I was about to succumb to another cheap Blackberry or maybe an Android if I can scrounge up some more. And then, I remembered a part social experiment, part self-seeking journey and story of how a Verge tech journalist left the internet for a year. I could understand his reasons: wanting more ‘real’ social interactions, reduce reliance on internet and so forth. It was brave, crazy and funny, and I really admired it.

Inspired by his accounts, since I don’t think I can last without internet, I decided to forgo an easier level: by ditching my smart phone and going back to a dumb phone, like my dad’s old Samsung flip phone.

It’s been equal amounts of frustration and freedom. (more…)

Travel Diary: The Vineyard Experience – Lancaster Wines, Swan Valley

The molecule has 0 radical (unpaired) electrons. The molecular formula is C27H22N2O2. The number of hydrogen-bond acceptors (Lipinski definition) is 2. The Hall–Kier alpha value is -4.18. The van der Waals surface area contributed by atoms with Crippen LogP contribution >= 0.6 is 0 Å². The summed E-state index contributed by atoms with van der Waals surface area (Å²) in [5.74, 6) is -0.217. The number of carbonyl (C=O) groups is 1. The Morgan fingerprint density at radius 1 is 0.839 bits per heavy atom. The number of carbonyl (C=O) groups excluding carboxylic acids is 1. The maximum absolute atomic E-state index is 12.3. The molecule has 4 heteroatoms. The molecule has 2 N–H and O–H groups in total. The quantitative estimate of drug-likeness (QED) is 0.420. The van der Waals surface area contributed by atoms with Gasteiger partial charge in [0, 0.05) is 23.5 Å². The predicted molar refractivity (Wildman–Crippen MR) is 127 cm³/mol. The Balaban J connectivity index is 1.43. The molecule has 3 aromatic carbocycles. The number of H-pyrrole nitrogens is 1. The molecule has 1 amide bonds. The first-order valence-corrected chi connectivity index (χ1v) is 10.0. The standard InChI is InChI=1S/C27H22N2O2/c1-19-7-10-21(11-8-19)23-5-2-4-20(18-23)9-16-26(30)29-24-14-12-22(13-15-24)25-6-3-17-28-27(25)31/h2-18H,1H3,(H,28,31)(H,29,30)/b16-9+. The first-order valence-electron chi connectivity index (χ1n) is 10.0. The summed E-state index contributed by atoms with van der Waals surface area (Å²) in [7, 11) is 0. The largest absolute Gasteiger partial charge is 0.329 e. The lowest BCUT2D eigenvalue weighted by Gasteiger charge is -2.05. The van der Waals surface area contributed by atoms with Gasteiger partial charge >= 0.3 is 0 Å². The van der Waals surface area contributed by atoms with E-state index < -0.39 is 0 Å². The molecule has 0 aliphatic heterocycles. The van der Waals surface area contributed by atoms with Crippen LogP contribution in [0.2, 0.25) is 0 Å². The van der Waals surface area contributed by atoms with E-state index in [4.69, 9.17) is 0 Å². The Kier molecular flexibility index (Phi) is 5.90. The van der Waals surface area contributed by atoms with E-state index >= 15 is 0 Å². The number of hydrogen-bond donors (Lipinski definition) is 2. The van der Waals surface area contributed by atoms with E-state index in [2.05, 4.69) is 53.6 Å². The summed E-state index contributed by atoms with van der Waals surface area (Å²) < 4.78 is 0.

My parents, sister and I visited Western Australia for a bit last September and it was our first time in a vineyard. Although it wasn’t in season, it was still open for visitors, so we thought, why not?

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Artists’ process and Murakami On Running And Writing

Perhaps it’s the voyeur in us, but I’ve always been interested to know an artist’s process – whether they’re a musician, painter, writer, graphic designer, curator, or filmmaker.

There’s just something about it. Knowing their habits, finding out about their work ethic, routines, seeing their tools and workspace.  Post modernism theory states that our identity is a fragmented collection of our habits, routines, interests, family upbringing, and cultural background, among other things. For me, it’s really exciting to know how a favorite author or in fact, any artist, turned out the way their content are because of their quirks and rituals.

I got excited when Austin Kleon, author of Steal Like An Artist showed how he used index cards and lovingly used-and-worn-out Moleskine notebooks for drafts of his books. (more…)